Irate education teacher’s unions on Tuesday accused Basic Education Minister Angie Motshekga of misleading the public about consultations on the return to work by school management teams (SMTs) and the subsequent reopening of schools. .
This comes only a day after Motshekga held virtual meetings with governing body associations as well as teacher unions on Monday.
In a fiery joint statement issued on Tuesday night, the country’s five teachers’ unions said Motshekga had promised in previous meetings to deliver all non-negotiables to ensure safety at schools on Level 4 of the Covid-19 lockdown, but this has not happened.
The non-negotiables include, among others, the fumigation and disinfection of schools, proper school infrastructure in the form of proper toilet facilities, observance of social distancing inside the classrooms, reduction of class sizes, provision of sanitizers, screening of learners, teachers and social distancing in the transportation of learners to and from schools.
“The rush to announce dates before assessing the practical situation is damaging to the reputation of the education system. It’s eroding public confidence, and this has to stop,” said the teachers’ unions in a joint statement signed by National Teachers Union (NATU), South African Democratic Teachers Union (SADTU), National Professional Teachers of South Africa (NAPTOSA), Professional Educators Union (PEU) and Suid-Afrikaanse Onderwysers Unie (SAOU).
“The only date agreed upon was the 18th for the SMTs to fully report for duty and any other tentative date would be considered, based on the readiness check list.”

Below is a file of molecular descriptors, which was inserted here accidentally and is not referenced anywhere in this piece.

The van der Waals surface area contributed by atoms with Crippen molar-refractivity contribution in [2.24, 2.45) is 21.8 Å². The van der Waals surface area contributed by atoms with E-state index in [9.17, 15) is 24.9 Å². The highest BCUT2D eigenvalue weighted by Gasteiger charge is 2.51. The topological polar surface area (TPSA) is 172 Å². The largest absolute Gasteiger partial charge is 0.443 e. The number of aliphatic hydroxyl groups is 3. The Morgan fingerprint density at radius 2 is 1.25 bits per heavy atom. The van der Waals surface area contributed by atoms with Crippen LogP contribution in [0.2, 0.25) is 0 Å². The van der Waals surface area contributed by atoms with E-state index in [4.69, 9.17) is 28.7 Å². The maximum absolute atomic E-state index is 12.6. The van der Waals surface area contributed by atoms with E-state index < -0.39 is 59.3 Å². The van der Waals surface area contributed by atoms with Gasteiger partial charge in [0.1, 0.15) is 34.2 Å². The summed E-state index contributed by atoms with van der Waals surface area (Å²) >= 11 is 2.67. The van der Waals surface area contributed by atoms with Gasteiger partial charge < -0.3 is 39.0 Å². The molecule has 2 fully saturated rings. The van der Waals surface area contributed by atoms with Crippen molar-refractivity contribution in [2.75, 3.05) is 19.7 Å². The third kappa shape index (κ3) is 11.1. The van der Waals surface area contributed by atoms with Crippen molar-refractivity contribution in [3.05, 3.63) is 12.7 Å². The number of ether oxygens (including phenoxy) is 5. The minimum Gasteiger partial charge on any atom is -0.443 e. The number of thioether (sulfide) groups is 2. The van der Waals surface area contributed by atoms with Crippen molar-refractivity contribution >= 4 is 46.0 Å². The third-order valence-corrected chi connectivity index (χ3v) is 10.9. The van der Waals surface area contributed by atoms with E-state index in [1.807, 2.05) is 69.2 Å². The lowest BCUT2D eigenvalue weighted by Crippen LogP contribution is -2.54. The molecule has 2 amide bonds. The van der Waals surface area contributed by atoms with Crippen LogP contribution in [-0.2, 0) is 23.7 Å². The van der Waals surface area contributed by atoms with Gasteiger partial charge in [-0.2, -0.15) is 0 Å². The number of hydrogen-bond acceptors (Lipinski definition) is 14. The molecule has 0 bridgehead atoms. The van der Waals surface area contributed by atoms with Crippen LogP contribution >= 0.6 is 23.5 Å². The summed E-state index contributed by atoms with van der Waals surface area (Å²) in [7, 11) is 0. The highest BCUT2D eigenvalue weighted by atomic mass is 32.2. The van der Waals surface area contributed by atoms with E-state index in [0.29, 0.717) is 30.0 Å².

SMTs were meant to return to schools from Monday, 11 May to prepare for pupils’ phasing in.
However, the unions said only two provinces, Gauteng and the Western Cape, were ready to receive the SMTs by May 13 and not earlier as announced by Motshekga.
Members of SMTs are tasked with determining if teachers and support personnel can return to work under safe conditions.
“The unions … emphatically told the minister that even the two provinces claiming to be ready were not ready, if they are going to use the SMTs members as screeners. The meeting agreed to use the whole of this week to allow the provinces to comply with the non-negotiables. To avoid confusion, we agreed that the schools must be having the essentials such as the PPEs, sanitisers and education support personnel to help the SMTs to prepare to receive the teachers,” they said.
The unions said Motshekga’s rush to announce dates before assessing the practical situation was damaging to the reputation of the education system.
“It’s eroding public confidence, and this has to stop. The meeting agreed to have a weekly meeting to receive reports and monitor progress,” they said.
“Education Trade Unions had a ‘consultation’ meeting with Minister of Basic Education on the 11th May as agreed in the last meeting of the 26 April 2020. The meeting received a one week’s progress report which was noted. We have noted the report and agreed to allow the Minister 24 hours to provide a summary of issues the unions have raised. We wish to correct the impression created by the statement attributed to the DBE’s spokesperson that the unions were consulted and agreed on the plan.”
Motshekga is expected to address the nation on Thursday to provide details of the final dates and detailed plans for the phased approach to the possible reopening of schools.
Cabinet is also scheduled to sit on Wednesday where it is expected that the Recovery Plan of the education sector will also be discussed.
The unions said Motshekga’s announcement to address the nation on Thursday was premature and ill-advised because consultations about the state of readiness were ongoing and still far from being concluded.
“We wish to state that for the Minister to address the nation before addressing all the areas that are still not compliant, will further erode the confidence in the public education system,” said the unions.
They also stressed the need for a single national calendar for public and private schools, and vehemently rejected the idea of a phased approach to provinces and schools reopening.
“We placed on record our concern at the increasing infection rate in the country and the impact this could have on the schools returning,” said the unions.
“The manner in which the department is conducting itself on the consultations is causing trust deficit with the unions and this must be addressed. The DBE must desist from misleading the public about unions having agreed on everything. We all want to see a smooth reopening of the schools.”